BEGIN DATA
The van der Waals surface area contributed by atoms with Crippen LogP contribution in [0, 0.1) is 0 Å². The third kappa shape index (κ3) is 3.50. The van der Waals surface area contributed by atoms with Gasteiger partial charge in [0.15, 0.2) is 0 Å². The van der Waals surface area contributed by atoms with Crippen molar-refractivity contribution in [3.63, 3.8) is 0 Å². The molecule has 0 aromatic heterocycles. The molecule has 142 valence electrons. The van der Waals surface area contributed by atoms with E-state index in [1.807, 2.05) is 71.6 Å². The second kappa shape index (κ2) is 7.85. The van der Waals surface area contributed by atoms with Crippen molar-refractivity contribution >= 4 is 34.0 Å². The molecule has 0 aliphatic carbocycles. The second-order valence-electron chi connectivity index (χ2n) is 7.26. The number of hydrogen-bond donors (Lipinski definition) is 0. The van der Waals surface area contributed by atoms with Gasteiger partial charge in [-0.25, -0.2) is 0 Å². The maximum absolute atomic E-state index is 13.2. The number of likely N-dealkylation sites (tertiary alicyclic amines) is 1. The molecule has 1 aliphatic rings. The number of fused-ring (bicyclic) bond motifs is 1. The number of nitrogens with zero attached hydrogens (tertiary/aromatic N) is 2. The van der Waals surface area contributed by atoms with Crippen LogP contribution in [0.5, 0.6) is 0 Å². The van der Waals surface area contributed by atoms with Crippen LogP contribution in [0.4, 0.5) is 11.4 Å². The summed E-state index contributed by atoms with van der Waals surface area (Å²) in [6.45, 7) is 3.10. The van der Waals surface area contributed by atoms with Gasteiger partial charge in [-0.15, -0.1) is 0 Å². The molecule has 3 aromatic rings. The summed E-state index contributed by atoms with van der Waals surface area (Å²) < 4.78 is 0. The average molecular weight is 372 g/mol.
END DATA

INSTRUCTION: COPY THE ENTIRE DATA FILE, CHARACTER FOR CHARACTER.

The van der Waals surface area contributed by atoms with Crippen LogP contribution in [0, 0.1) is 0 Å². The third kappa shape index (κ3) is 3.50. The van der Waals surface area contributed by atoms with Gasteiger partial charge in [0.15, 0.2) is 0 Å². The van der Waals surface area contributed by atoms with Crippen molar-refractivity contribution in [3.63, 3.8) is 0 Å². The molecule has 0 aromatic heterocycles. The molecule has 142 valence electrons. The van der Waals surface area contributed by atoms with E-state index in [1.807, 2.05) is 71.6 Å². The second kappa shape index (κ2) is 7.85. The van der Waals surface area contributed by atoms with Crippen molar-refractivity contribution >= 4 is 34.0 Å². The molecule has 0 aliphatic carbocycles. The second-order valence-electron chi connectivity index (χ2n) is 7.26. The number of hydrogen-bond donors (Lipinski definition) is 0. The van der Waals surface area contributed by atoms with Gasteiger partial charge in [-0.25, -0.2) is 0 Å². The maximum absolute atomic E-state index is 13.2. The number of likely N-dealkylation sites (tertiary alicyclic amines) is 1. The molecule has 1 aliphatic rings. The number of fused-ring (bicyclic) bond motifs is 1. The number of nitrogens with zero attached hydrogens (tertiary/aromatic N) is 2. The van der Waals surface area contributed by atoms with Crippen LogP contribution in [0.5, 0.6) is 0 Å². The van der Waals surface area contributed by atoms with Crippen LogP contribution in [0.4, 0.5) is 11.4 Å². The summed E-state index contributed by atoms with van der Waals surface area (Å²) in [6.45, 7) is 3.10. The van der Waals surface area contributed by atoms with Gasteiger partial charge in [-0.15, -0.1) is 0 Å². The molecule has 3 aromatic rings. The summed E-state index contributed by atoms with van der Waals surface area (Å²) < 4.78 is 0. The average molecular weight is 372 g/mol.